The question as a parent of a child with ADHD is often, “should I give my child medication or not?” Parents are often at odds with themself and with their spouse on the decision of whether or not to give their child medications because of the potential side effects. In addition, they often hear other parents saying negative things about the medications. As a therapist, what I often hear from parents is, “I don’t want anything that will make my child like a zombie.” To make the decision to medicate your child is often a difficult one and you and your doctor will have to consider many factors in making this important decision.
As a parent, if you decide to medicate your ADHD child then you need to monitor your child’s reactions to the medications and if their are adverse effects then the trial of medication should be stopped immediately.
Stimulant medications are the most popular medications used with children with ADHD, especially when your child’s inattention or impulsivity/hyperactivity is interfering with their school work or in their ability to get along with other children due to behavioral problems. Also to consider as a parent are alternative treatments such as individual counseling for your child as well as holistic treatments such as Attend, Focus or Omega 3 with Fish Oil, which are considered alternative treatments. Your child’s dietary intake should also be considered as well as if they are getting enough exercise. The food your child eats really does make a difference in their behaviors.
There is no way to predict which children will respond well to ADHD medications and which children will not, which is unfortunate because children often have to be tried on a number of treatments before something finally works for them. The most helpful criterion to date in predicting which children will respond to medications is the degree or severity of the child’s hyperactivity or inattention. The more severe these symptoms, the better a child will respond to the medications. However, a diagnosis of ADHD does NOT mean that a child should automatically receive ADHD medications. There are other things to consider before medications are used and these need to be discussed with your child’s doctor. For example, the age of the child should be considered, have other approaches been used, have all physical or developmental disorders been ruled out, can the medications be properly supervised by you as a parent, is the child’s behavior severe enough to warrant the use of medications, and lastly how does your child typically respond to medications.
If all of these things have been taken into account and have been discussed with your child’s doctor, then medication for ADHD can be considered. ADHD medications should never be used as a first resort but as a last resort when all other treatment approaches and factors have been looked at. If a parent makes the decision to medicate their ADHD child, then medications should be monitored regularly by their child’s physician. The decision to medicate your child is a difficult one and all factors need to be considered before making the choice to give your child ADHD medications.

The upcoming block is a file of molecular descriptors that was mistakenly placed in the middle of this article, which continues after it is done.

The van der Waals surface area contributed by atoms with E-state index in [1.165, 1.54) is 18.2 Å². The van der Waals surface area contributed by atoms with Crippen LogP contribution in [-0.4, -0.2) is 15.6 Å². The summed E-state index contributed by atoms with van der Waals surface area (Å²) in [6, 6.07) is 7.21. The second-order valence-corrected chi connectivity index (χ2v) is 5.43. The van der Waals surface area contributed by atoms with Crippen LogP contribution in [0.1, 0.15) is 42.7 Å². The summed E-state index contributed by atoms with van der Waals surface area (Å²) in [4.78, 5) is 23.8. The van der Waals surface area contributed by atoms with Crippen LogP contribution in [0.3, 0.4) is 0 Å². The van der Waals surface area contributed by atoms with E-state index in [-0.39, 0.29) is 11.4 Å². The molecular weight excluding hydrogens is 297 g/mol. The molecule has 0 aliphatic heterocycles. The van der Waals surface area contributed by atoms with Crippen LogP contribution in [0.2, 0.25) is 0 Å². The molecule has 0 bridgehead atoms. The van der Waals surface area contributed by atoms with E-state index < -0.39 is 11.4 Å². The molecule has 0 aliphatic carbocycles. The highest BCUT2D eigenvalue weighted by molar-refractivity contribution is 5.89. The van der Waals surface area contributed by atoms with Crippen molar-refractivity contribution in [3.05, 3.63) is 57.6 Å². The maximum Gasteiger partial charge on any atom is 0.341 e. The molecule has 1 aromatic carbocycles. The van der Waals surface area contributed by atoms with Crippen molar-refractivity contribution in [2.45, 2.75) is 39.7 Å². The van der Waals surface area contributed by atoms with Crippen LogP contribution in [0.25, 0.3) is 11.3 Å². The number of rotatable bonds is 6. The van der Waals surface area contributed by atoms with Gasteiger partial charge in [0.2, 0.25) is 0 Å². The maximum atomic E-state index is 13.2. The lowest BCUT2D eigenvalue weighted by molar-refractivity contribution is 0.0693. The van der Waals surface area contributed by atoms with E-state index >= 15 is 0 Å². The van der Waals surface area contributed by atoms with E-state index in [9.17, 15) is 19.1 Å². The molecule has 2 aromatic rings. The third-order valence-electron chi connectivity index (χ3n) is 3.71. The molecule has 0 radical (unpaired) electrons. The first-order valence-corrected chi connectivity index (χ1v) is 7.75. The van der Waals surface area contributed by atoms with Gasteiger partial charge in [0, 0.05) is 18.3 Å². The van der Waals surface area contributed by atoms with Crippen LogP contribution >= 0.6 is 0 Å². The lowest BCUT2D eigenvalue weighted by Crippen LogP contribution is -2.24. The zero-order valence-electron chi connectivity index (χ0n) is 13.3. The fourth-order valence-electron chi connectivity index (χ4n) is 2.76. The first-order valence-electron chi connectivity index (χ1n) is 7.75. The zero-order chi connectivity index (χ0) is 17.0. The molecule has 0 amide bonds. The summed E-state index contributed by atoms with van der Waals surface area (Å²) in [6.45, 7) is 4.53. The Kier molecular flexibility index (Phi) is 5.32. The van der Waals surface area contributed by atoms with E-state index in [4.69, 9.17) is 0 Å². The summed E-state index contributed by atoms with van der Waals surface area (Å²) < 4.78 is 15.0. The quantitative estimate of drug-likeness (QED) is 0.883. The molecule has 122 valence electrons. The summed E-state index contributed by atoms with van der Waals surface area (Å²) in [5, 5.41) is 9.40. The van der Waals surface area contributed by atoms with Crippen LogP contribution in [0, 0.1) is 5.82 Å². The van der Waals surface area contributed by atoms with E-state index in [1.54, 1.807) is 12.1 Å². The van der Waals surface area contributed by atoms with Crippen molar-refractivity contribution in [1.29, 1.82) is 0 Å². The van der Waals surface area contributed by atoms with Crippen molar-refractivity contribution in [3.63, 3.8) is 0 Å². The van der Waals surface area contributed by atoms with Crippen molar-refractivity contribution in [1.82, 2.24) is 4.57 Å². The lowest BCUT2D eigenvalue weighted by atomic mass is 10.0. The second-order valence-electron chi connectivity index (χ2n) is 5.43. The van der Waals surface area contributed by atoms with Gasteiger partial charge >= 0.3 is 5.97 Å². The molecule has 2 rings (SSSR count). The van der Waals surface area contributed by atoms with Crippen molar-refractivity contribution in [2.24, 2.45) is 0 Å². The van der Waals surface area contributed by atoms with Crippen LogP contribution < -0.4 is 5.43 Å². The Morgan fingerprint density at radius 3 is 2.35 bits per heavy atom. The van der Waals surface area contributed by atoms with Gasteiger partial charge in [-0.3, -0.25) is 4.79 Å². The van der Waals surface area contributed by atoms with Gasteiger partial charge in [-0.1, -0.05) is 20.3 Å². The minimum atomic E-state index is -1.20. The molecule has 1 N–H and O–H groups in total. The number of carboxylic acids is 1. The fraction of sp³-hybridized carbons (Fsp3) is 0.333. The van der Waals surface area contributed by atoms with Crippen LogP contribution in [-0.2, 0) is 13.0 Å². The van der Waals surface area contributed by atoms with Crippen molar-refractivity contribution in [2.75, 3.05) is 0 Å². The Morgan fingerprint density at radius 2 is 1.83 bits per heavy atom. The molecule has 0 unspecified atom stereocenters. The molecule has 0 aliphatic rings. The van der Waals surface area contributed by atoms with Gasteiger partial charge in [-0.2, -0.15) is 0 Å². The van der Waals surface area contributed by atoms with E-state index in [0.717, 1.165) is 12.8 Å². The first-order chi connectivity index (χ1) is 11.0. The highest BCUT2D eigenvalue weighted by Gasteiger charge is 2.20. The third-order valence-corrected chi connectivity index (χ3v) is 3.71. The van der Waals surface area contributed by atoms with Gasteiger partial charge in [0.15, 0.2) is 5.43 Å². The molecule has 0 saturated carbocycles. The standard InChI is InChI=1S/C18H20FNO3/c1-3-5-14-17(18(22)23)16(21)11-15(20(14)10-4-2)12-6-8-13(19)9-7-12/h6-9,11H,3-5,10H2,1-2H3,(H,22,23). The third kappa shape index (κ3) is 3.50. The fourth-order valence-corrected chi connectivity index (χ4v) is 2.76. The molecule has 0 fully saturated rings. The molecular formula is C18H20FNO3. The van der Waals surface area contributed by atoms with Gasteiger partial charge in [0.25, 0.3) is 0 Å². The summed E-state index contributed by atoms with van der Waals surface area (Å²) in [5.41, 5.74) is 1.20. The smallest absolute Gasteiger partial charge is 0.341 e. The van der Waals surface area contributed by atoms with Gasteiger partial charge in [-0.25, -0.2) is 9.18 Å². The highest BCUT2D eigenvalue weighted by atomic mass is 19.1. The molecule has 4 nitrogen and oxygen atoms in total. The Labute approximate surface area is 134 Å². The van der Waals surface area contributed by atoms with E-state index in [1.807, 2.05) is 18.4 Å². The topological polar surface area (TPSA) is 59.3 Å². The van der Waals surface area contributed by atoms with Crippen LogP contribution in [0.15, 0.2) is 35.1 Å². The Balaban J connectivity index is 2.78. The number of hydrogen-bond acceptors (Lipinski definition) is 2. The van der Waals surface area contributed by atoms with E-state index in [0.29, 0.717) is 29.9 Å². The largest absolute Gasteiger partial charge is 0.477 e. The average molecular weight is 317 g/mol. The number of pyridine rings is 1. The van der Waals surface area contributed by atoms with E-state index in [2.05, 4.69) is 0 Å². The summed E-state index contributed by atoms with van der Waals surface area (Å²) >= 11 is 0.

The most important component at arriving at an accurate diagnosis of ADHD is to complete a thorough and comprehensive evaluation. Many times, I have seen children and they have have been brought in by their parents and diagnosed by their pediatrician after being seen for five to ten minutes. In addition, parents will often tell me that either their child’s pediatrician or a child psychiatrist, prescribed their child medication after being seen and the parent is uncertain as to whether or not their child received an accurate diagnosis. Unfortunately, this happens all too often and the steps to arrive at a diagnosis of ADHD should take more than 5-10 minutes in a doctor’s office.
First and foremost, a clinical interview should be completed with the parents to obtain a thorough background history. This should include developmental history, medical problems or complications, school and home issues, any behavioral problems, social/interpersonal skills, etc… In other words, everything else should be ruled out before a diagnosis of ADHD is given. ADHD is a diagnosis of exclusion. We need to rule out that their is not another issue or problem before we arrive at a diagnosis of ADHD. A medical evaluation may also be needed to determine that the behavior or symptoms are not caused by a medical issue.
Both a child’s parents and the child’s teacher should complete a behavior rating scale in order to determine the child’s behavior in both settings. In addition, this is a good method to compare if their are any discrepancies between the parent’s report of behavior and the child’s teacher’s report. If there is a huge difference between what the parents are saying and what the teacher is saying, this might strictly be a behavioral issue in one of the settings and we should be looking at a discipline problem and not an attentional issue.
The child should also be interviewed and behavioral observations should be made by the psychiatrist, psychologist, or a mental health professional that is conducting the evaluation. Direct behavioral observation of the child are often very helpful, however this is not a necessary component to reach a diagnosis of ADHD.